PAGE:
Any kind of music that’s primarily arranged by a DJ with a deck and a laptop has never seemed like the kind of music you see live. Videogames instilled me with the sense that electronic music wasn’t really music throughout my early teens until I was around more likeminded people.
Finding out that there were large groups of people that considered videogame music real music versus the people I was raised around that only considered four dudes with moustaches playing guitar and crooning about elves or something real music, was an experience I’d definitely want to define as eye opening.
It’s not that I didn’t like the music I was exposed to as a kid – but videogames brought with them a range of appreciation for composers and musicians that seemed like they were from practically a different world entirely from what my parents and siblings listened to.
At the same time, and very much unlike an album can be, I thought for a long time that Videogames were primarily a private experience. I’d convinced myself most of the music in a videogame was meant to be built around an emotional response the player cultivated from hearing it while playing.
Being exposed to better writing about music (and videogames) educated me that, naw, that’s not the case at all and an album or a videogame can be as much as a shared or a private experience the audience curating it wants it to be.
Last week in support of a friend and fellow artist X_ponential (instagram or soundcloud link or something) I took a trip out into the northern half of my state. Following a brief trip to a local comic book store in Flagstaff, Arizona I headed further north than I thought I’d be going.
Passed and old Calvary Chapel and rows and rows of disjointedly arranged western Suburbs there’s an area where you’re no longer quite in Flagstaff itself anymore, but not really out of it either.
Passed an old Calvary chapel and dozens of disjointed spacious arrangements of western suburbs I eventually got out passed civilization and into the area of roadside towns that probably number in just a few hundred people.
If you’ve never been through it, this is the perfect time to listen to the soundtrack from a Final Fantasy game. I didn’t have an official one, but I did have the Florence and the Machine version of Stand By Me so I played that while I drove through the open desert and capstone hills. Under the cloudy sky in the late hours of the day you can see for miles and it brings to mind the open road-trip vistas of the most recent Final Fantasy itself.
It’s actually a small square of townships not quite to Tuba City and not quite to Winslow – the perfect out of the way or drive-through area that most people don’t usually do anything but stop in to host a two-day desert party.
I know our audience doesn’t really go to anything like this regularly – to get to these desert parties they always involve some directions shared through a Facebook page and they’re usually relatively exclusive in a way that sort of means you have to know a guy or a guy who knows another guy.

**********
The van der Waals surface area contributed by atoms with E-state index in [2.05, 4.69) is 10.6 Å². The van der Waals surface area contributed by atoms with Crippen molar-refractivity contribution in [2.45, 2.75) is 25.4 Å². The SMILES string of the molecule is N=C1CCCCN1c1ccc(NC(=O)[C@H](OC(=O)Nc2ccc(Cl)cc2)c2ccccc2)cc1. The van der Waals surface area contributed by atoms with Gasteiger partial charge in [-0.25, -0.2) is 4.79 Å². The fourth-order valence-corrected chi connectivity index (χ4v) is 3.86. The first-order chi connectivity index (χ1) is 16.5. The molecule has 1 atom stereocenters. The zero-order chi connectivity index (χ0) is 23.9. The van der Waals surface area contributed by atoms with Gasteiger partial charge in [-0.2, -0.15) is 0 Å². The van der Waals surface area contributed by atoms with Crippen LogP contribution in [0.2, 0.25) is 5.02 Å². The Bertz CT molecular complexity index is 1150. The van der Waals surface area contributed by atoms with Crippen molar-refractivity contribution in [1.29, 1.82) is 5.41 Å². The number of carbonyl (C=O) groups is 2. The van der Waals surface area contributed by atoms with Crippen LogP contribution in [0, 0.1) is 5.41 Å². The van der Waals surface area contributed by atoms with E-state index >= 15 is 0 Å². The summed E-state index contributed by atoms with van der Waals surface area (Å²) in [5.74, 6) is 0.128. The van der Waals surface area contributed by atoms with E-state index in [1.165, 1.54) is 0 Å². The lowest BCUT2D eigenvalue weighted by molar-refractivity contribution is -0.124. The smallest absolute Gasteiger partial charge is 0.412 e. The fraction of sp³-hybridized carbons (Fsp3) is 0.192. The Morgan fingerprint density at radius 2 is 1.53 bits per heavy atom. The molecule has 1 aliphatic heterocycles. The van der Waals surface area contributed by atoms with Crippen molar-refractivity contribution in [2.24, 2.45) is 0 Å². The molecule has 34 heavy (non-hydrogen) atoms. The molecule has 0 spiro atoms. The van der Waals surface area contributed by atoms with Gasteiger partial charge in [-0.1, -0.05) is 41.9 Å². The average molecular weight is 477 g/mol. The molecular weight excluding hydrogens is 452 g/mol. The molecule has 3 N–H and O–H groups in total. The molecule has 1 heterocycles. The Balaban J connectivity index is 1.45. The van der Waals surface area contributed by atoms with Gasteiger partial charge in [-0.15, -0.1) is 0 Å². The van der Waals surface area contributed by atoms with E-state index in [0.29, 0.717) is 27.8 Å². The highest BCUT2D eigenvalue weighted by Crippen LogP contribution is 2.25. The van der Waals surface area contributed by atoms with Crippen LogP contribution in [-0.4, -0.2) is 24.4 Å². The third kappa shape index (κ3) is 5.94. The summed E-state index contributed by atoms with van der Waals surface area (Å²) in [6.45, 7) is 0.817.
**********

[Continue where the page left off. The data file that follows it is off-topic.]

Don’t imagine some kind of out of the way compound in the middle of the desert – it’s always a collections of hollowed out trailers and pop up tables and stages that are mostly assembled a day or two before. Lots of gas powered generators. Honestly, if there were less rich-kid hippy chick with crust punk vests and more S&M gear it could’ve easily been a great place to guerilla shoot a Mad Max knockoff.
There’s enough pull-together among the people there to set up a pop-up community kitchen, a pool and even a cabana area for taking “community” naps. Next time….I’m gonna be taking a community nap the whole time and I’ll bet I don’t ever wake up.
Most of the people you’ll run into here are going to be there for the sense of community that this sort of co-op festival creates. Just like any normal show, that sense of community is largely going to be dependent on how well you can believe the lip service people give to the idea that everyone showed up for the same reason.
Whether you identify with the group of Festival Jocks in jersey shirts and board shorts, or the desert hippies that will tell you all about how down to earth they are there’s a clique for everybody to fit into or be ostracized by. There’s no difference in between a show like this and a comic convention if you’re in the nerd camp and wanting to get social somewhere that feels familiar.
That sense of community isn’t as disingenuous as I make it seem. These festivals are all about a bunch of people that don’t necessarily know each other or even care about the same forms of music coming together over a couple of days in the middle of the wilderness. The fact that a group of people can come this close together outside of most of society for a couple of days all wearing different costumes looks good enough from the outside.
No one from either of the two camps really crossed over to the other. That’s what sticks in my head. For as much as all of the people I met talked about it being about the music or even about the simple idea of community – there wasn’t a lot of shared bonding over either of those things.